The hard insurance market has impacted most classes of business in recent years, with construction liability being one of the most affected.
SHIFT IN THE MARKET
Lack of insurer profitability and rising claims costs have led to a shift in the market. Along with increased pricing and deductibles, there has been a narrowing of the available coverage.
Some insurers are demonstrating a reduced underwriting appetite, reduction in available capacity and in some cases, ceasing to write construction liability business altogether.
These changes in the market show little sign of abating, with a shifting legal landscape, a rise in the number of complex claims and further class actions on the horizon.
Yet construction is a growing Australian industry, so insurance cover is vitally important.
Building defects and cladding issues often dominate news headlines and are a significant issue facing the construction industry.
However, injury to contractors and labour-hire losses, particularly related to recoveries from workers’ compensation authorities, continue to impact portfolio performance.
In fact, injury to contractors and labour hire loses account for approximately 30 per cent of the ultimate expected loss ratio on construction-related liability business for Liberty Specialty Markets, a company with expertise in underwriting major construction and infrastructure projects in Australia.
‘A lot of injury claims have layers of complexity to them which need to be navigated,' says Dan Hingston, Liberty Australia Head of Construction Liability.
A LEGAL MINEFIELD
Hingston say the company recently dealt with a claim involving a seemingly innocuous slip and fall injury to a third-party worker, who had accessed a section of scaffolding without authority.
‘The slip on the scaffold stairs caused a debilitating ankle injury. A complication in recovery ultimately required surgical fusion of the worker’s heel bone, preventing a return to pre-accident work as a labourer on a mine-site,’ he says.
The matter was further complicated by the scaffolding not being erected to code.
‘A common law liability existed and cross claims between the parties were issued,’ Hingston says.
‘With contractual indemnities in favour of the at-fault party and a dual insurance claim, a minefield was created that needed to be navigated in a plaintiff friendly jurisdiction.’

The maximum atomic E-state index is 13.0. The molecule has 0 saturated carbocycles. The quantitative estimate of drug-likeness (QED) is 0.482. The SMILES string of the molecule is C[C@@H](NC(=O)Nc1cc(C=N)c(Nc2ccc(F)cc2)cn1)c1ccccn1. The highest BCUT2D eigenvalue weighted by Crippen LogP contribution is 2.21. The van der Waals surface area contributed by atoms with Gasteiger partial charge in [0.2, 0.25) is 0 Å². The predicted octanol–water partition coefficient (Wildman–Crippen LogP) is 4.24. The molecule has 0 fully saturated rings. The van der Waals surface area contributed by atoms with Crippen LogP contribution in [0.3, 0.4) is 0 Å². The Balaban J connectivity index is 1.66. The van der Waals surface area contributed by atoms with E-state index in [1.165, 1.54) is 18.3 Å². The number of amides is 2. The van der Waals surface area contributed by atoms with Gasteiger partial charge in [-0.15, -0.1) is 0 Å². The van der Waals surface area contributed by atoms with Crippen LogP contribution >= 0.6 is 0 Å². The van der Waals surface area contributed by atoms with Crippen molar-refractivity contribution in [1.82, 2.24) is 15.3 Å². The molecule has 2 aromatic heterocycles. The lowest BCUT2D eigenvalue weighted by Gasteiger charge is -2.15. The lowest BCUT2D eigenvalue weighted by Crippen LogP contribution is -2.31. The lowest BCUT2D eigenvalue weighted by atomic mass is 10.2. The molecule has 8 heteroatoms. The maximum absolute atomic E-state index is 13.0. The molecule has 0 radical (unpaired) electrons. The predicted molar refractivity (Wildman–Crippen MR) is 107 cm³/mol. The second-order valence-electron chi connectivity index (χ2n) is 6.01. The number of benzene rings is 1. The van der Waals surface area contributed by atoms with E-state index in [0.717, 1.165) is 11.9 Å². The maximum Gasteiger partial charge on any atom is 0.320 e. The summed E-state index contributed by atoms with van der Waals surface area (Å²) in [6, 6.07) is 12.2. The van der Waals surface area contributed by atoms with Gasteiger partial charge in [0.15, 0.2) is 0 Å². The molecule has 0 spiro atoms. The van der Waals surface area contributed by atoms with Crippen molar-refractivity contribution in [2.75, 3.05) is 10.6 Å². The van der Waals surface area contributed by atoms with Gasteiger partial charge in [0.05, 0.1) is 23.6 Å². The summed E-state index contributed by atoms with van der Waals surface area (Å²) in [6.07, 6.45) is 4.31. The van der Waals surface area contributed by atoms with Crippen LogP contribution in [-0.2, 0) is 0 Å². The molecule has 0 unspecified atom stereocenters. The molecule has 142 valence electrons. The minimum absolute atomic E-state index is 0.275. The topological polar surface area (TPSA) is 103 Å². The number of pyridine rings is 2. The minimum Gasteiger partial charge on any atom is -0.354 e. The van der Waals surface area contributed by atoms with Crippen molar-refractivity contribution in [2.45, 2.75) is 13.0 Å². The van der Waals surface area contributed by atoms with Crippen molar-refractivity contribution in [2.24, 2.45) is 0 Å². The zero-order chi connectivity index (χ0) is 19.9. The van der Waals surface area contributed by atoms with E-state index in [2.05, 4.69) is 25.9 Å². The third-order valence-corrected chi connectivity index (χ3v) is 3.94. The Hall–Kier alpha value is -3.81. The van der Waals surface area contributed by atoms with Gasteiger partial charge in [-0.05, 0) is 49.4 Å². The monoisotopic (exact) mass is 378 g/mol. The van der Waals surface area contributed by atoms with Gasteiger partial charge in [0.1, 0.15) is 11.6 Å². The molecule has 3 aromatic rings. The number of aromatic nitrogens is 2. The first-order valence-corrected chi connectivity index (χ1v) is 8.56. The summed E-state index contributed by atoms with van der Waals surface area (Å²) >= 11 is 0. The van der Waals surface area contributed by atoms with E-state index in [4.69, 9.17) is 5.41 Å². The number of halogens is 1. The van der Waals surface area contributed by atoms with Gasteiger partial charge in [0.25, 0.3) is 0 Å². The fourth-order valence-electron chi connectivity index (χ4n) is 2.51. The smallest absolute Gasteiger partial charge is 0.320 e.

THIRD PARTY PROPERTY
Damage to surrounding or third-party property is also a significant exposure that continues to be troubling.
‘We have experienced a steep increase in claims costs related to losses for damage to underground assets and the loss of use of gas, electricity and telecommunications infrastructure,” says Hingston.
The risk of building collapse and catastrophic loss of life arising from construction defects is also a major exposure, with the potential for significant vertical losses.
Is there still a good risk in construction?
There are many factors to consider when assessing a construction risk, including:
- the length of time a company has been in business
- a company’s project or work history
- the quality and experience of the project team engaged to deliver a major or complex project
- loss history
- financial stability
- the company’s understanding and appreciation of its own risks and exposures.
A STABLE CLIENT
‘History tells us that a well-funded, financially stable client is usually a better performing risk,’ says Hingston, who is also part of an integrated team of underwriters, risk engineers and claims professionals at Liberty Specialty Markets.
‘If a client is willing to spend time working with brokers and insurers to help everyone understand their key risks, risk management and site safety, for example, it enables us to truly evaluate the risk, and arrive at a better sustainable long term solution for all concerned.’
‘We’ve found time and again that early and effective engagement of Liberty’s in-house liability risk engineers helps create sustainable long-term insurance programs, and stability for a client.’
Despite the challenges facing the construction segment it’s certainly not all doom-and-gloom.
‘Liberty Specialty Markets takes a long-term view on the market and its stable, consistent team and integrated approach helps form enduring relationships with clients.’
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